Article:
Send the link below via email or IMCopy
Present to your audienceStart remote presentation
- Invited audience members will follow you as you navigate and present
- People invited to a presentation do not need a Prezi account
- This link expires 10 minutes after you close the presentation
- A maximum of 30 users can follow your presentation
- Learn more about this feature in our knowledge base article
Do you really want to delete this prezi?
Neither you, nor the coeditors you shared it with will be able to recover it again.
Make your likes visible on Facebook?
Connect your Facebook account to Prezi and let your likes appear on your timeline.
You can change this under Settings & Account at any time.
Native American Reform in the Progressive Era
Transcript of Native American Reform in the Progressive Era
Native American land was coveted by white Americans.
Tribal ownership of land and tribes themselves were meant to disappear by progressives.
To advance their goals, reformers sought to dismantle Indian culture by seizing land (Dawes Act) and “Americanize” children in segregated schools.
American Indians could not reject U.S. federal policy or become citizens.
In one month in 1908, 2.9 million acres of reservation opened to white settlement (Hepler).
Christian missionaries were burdened to educate the indigenous about their heathen practices.
“Kill the Indian and save the man.”
Indians were taught to develop skills in the workplace. Progressives aimed to help Indians step away from the traditional hunter and gatherer lifestyle.
Printer, bookkeeper, musician, dentist
If Indians could not become fully American, progressives asserted to keeping them separate from the rest of society.
Indian boarding schools
Given land in order to change into farmers & send children to school
Assimilation Through Education
1st effort: Carlisle Indian School in Pennsylvania, founded by Captain Richard Henry Pratt in 1879
Reservation boarding school and day schools
Day schools were the most economical but provided only a minimal education
Reservation boarding schools had lower transportation costs because they were closer to Indian communities
Indian boarding schools
English language, Christianity, & ways of white people
Military style regimen, English language only, emphasis on farming
Schedule: equally split academic and vocational training
Indian boarding schools
Society of American Indians
In 1911, middle class, also known as the “Red Progressives”, Native American’s formed the Society of American Indians (SAI)
They worked for better education, civil rights, and healthcare
Important Figures of SAI:
Dakota Sioux Charles Alexander Eastman, was a Red Progressive and founding member of the SAI (first Indian Rights organization created and run by Indians)
Susan and Suzette LaFlesche, sisters from Omaha tribe, petitioned for Indians to become full American citizens under the United States Constitution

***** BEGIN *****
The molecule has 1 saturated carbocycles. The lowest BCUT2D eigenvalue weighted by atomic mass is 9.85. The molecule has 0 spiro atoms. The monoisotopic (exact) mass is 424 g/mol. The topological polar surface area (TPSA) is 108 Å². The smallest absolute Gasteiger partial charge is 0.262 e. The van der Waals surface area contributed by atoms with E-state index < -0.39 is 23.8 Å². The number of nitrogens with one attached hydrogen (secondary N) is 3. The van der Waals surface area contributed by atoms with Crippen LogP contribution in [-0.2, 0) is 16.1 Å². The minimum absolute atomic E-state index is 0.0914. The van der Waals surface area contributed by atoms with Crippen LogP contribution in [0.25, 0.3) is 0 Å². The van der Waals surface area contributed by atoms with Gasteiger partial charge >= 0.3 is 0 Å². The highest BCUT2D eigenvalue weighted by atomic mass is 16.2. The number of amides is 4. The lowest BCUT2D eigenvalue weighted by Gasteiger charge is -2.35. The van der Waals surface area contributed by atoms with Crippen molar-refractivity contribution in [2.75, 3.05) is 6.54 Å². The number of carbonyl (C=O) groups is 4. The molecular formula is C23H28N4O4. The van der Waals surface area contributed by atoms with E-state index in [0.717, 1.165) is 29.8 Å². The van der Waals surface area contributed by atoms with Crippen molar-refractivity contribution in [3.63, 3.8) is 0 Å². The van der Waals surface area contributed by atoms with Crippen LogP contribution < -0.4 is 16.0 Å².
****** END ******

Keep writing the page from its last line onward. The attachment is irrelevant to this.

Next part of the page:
The Red Progressives emphasized racial pride
They encouraged “American Indian Day” to cultivate their pride and eliminate the stereotypical images of “savages”
The Red Progressives wanted to educate the abilities and aspirations of Native Americans
How Successful was the SAI?
The SAI was unsuccessful and fell apart in the 1920s
The SAI started to support their own selfish interest
The SAI had no effect on the American Indians poverty
The SAI did not accomplish their long term goals of better education, civil rights, and healthcare
By: Jenna Hugo, Tiffany Tran, Kimberly Delacruz, and Laticia
Tom, Holm. "The Great Confusion in Indian Affairs: Native Americans and Whites in the Progressive Era | American Indian Studies." <i>The Great Confusion in Indian Affairs: Native Americans and Whites in the Progressive Era | American Indian Studies</i>. N.p., n.d. Web. 11 Nov. 2013. <http://www.ais.arizona.edu/publication/great-confusion-indian-affairs-native-americans-and-whites-progressive-era>.
"The Dawes Act." <i>PBS</i>. PBS, n.d. Web. 11 Nov. 2013. <http://www.pbs.org/weta/thewest/resources/archives/eight/dawes.htm>.
Hoxie, Frederick E., ed. Talking Back to Civilization: Indian Voices from the Progressive Era. Boston: Bedford, 2001.
"About the SAI." <i>Home</i>. N.p., n.d. Web. 11 Nov. 2013. <http://americanindianstudies.osu.edu/SAISymposium/AboutTheSAI>.
The Dawes act:
· On February 8, 1887, the Congress passed the Dawes Act. This law changed the legal status of Native Americans from tribal members to individuals subject to federal laws and closed many tribal affiliations.
· Its goal was to improve the Native Americans lives by incorporating them into white culture.
· Under the Dawes act, the head of each Native American family received 160 acres in an effort to encourage them to take up farming. The government held lands in trust for 25 years, until they could prove themselves self-sufficient farmers.
· The land allotted to the Indians included desert or near-desert lands unsuitable for farming, the techniques of self-sufficient farming were very different from their tribal way of life.
Dawes Act Cont.
· Many Indians did not want to take up agriculture, and those who did could not afford the tools, animals, seed, and other supplies necessary to get started.
· There were also problems with inheritance. The children who inherited allotments could not farm because they were sent to boarding schools.
· Native Americans lost about 90 million acres of treaty land, and about 90,000 Native Americans were made landless.
· The Dawes Act was finally abolished in 1934, during president Franklin Roosevelt’s first term.